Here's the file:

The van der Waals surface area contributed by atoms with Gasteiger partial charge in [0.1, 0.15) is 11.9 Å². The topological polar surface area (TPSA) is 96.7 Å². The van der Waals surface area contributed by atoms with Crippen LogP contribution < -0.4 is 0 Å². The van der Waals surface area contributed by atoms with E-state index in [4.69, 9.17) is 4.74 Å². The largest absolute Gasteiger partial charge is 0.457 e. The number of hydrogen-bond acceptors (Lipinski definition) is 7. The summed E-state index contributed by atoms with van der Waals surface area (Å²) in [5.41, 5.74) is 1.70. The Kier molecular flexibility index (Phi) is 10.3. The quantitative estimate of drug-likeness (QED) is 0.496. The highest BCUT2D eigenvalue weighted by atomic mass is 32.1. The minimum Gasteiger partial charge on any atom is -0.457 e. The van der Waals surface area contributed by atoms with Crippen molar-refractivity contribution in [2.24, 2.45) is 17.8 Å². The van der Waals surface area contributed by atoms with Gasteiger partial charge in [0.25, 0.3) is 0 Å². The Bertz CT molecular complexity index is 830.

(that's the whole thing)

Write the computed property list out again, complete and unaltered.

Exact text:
The van der Waals surface area contributed by atoms with Gasteiger partial charge in [0.1, 0.15) is 11.9 Å². The topological polar surface area (TPSA) is 96.7 Å². The van der Waals surface area contributed by atoms with Crippen LogP contribution < -0.4 is 0 Å². The van der Waals surface area contributed by atoms with E-state index in [4.69, 9.17) is 4.74 Å². The largest absolute Gasteiger partial charge is 0.457 e. The number of hydrogen-bond acceptors (Lipinski definition) is 7. The summed E-state index contributed by atoms with van der Waals surface area (Å²) in [5.41, 5.74) is 1.70. The Kier molecular flexibility index (Phi) is 10.3. The quantitative estimate of drug-likeness (QED) is 0.496. The highest BCUT2D eigenvalue weighted by atomic mass is 32.1. The minimum Gasteiger partial charge on any atom is -0.457 e. The van der Waals surface area contributed by atoms with Crippen molar-refractivity contribution in [2.24, 2.45) is 17.8 Å². The van der Waals surface area contributed by atoms with Gasteiger partial charge in [0.25, 0.3) is 0 Å². The Bertz CT molecular complexity index is 830.